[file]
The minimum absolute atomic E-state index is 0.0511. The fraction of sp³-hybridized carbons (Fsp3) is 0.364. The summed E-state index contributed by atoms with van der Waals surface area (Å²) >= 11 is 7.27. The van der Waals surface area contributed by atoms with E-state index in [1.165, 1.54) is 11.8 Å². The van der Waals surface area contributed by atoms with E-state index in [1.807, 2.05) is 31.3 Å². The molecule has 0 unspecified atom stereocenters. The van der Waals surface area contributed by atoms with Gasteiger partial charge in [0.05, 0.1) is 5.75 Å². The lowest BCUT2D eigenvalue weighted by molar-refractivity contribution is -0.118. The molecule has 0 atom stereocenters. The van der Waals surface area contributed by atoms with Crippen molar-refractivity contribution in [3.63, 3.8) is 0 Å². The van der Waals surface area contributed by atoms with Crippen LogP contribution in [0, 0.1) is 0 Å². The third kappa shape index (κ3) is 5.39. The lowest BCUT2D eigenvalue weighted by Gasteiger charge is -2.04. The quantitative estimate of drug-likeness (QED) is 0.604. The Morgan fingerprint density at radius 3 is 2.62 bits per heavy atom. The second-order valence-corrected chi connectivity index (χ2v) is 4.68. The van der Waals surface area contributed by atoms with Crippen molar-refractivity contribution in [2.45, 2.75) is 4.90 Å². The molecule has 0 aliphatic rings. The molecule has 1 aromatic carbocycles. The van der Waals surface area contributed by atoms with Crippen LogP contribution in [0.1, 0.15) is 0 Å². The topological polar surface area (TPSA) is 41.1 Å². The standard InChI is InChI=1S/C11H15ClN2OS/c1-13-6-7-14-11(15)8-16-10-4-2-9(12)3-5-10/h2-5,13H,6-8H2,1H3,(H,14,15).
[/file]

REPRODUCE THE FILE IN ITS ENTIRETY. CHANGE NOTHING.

The minimum absolute atomic E-state index is 0.0511. The fraction of sp³-hybridized carbons (Fsp3) is 0.364. The summed E-state index contributed by atoms with van der Waals surface area (Å²) >= 11 is 7.27. The van der Waals surface area contributed by atoms with E-state index in [1.165, 1.54) is 11.8 Å². The van der Waals surface area contributed by atoms with E-state index in [1.807, 2.05) is 31.3 Å². The molecule has 0 unspecified atom stereocenters. The van der Waals surface area contributed by atoms with Gasteiger partial charge in [0.05, 0.1) is 5.75 Å². The lowest BCUT2D eigenvalue weighted by molar-refractivity contribution is -0.118. The molecule has 0 atom stereocenters. The van der Waals surface area contributed by atoms with Crippen molar-refractivity contribution in [3.63, 3.8) is 0 Å². The van der Waals surface area contributed by atoms with Crippen LogP contribution in [0, 0.1) is 0 Å². The third kappa shape index (κ3) is 5.39. The lowest BCUT2D eigenvalue weighted by Gasteiger charge is -2.04. The quantitative estimate of drug-likeness (QED) is 0.604. The Morgan fingerprint density at radius 3 is 2.62 bits per heavy atom. The second-order valence-corrected chi connectivity index (χ2v) is 4.68. The van der Waals surface area contributed by atoms with Crippen molar-refractivity contribution in [2.45, 2.75) is 4.90 Å². The molecule has 0 aliphatic rings. The molecule has 1 aromatic carbocycles. The van der Waals surface area contributed by atoms with Crippen LogP contribution in [0.1, 0.15) is 0 Å². The topological polar surface area (TPSA) is 41.1 Å². The standard InChI is InChI=1S/C11H15ClN2OS/c1-13-6-7-14-11(15)8-16-10-4-2-9(12)3-5-10/h2-5,13H,6-8H2,1H3,(H,14,15).